In the UK it is illegal to drive whilst using a mobile phone. You receive an on the spot fine & 3 points on your licence (8 points & you lose it). Statistics show that there is a loss of concentration & you are far more likely to have an accident. Some people are too busy looking at their phone texting or reading one and have an accident. Now, I feel sorry for the people hurt or killed & the rescue workers who have to help them. Personally, I'd like to see them pay towards the cost of their own imbecility!! As for phones themselves, very invasive. There's always a phone ringing or someone with it stuck to their ear while I'm wandering around a supermarket or anywhere else. The ring tones are annoying & the worst bit is when they are being served after a long queue & then chat to whoever and make everyone else wait while they are doing it. They can be useful in an emergency but I sometimes wonder if it is worth it.

(18) T. Seligman, January 20, 2009 3:33 PM

Scary!

I couldn't agree more. Anything that distracts a driver from paying attention to the road is potentially lethal. And texting....now THAT's scary!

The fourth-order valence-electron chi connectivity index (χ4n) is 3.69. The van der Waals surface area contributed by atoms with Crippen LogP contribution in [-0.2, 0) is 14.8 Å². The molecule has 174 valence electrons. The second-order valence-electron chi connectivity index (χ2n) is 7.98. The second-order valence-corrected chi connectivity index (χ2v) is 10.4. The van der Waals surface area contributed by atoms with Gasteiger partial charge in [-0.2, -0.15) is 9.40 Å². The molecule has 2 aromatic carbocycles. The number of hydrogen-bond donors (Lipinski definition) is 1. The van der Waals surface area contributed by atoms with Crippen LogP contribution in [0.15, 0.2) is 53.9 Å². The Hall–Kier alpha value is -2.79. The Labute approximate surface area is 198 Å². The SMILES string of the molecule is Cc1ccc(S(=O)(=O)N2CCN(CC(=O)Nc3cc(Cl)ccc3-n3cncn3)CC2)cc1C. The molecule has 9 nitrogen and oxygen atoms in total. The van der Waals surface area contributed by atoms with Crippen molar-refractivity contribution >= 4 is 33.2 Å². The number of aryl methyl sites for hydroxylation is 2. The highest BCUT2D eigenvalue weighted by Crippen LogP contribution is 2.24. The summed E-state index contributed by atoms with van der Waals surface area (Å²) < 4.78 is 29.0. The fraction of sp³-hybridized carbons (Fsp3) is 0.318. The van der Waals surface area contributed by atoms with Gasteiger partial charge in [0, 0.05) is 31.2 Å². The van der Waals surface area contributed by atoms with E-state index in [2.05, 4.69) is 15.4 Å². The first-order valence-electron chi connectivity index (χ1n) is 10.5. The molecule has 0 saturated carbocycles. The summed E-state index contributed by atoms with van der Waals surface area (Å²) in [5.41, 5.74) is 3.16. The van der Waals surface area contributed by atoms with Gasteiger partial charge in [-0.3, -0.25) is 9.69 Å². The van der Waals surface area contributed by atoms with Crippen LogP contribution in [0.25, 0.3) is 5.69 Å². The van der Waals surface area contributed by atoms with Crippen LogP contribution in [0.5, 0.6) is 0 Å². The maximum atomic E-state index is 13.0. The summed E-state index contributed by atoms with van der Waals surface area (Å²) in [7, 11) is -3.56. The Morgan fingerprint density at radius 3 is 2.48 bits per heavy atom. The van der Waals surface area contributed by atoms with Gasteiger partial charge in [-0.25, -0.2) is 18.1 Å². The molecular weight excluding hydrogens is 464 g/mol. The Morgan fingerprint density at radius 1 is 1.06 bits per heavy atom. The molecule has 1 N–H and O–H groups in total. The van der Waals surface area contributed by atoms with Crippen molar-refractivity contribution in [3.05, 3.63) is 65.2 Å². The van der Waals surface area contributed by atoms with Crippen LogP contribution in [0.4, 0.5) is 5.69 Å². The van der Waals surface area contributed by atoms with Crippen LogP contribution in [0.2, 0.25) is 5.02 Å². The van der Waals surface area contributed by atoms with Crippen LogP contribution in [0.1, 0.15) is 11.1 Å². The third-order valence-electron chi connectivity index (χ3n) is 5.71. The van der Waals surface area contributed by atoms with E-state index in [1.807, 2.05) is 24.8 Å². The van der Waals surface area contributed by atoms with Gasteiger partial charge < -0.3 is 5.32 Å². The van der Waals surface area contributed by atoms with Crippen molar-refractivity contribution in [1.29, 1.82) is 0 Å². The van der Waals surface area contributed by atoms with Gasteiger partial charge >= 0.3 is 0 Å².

(17) Elonna, January 20, 2009 10:50 AM

Hypocrisy

I'm from NY, where it's illegal to speak on a cell phone and drive. However, I see people doing it all the time anyway. Even a police officer, yacking away on his cell phone while driving his police car!!! There will always be people who ignore the law, but I do agree with banning cell phones in cars.

(16) judy, January 20, 2009 10:45 AM

The time has come!

I drive with my cell phone in my purse on the floor behind my seat.It's hard enough to drive safely and be aware of other drivers, much less answer the phone. My phone rang while I was driving home from work (less than 10 minutes total drive time). It was my husband trying to find the Scotch tape. Was that worth risking my life?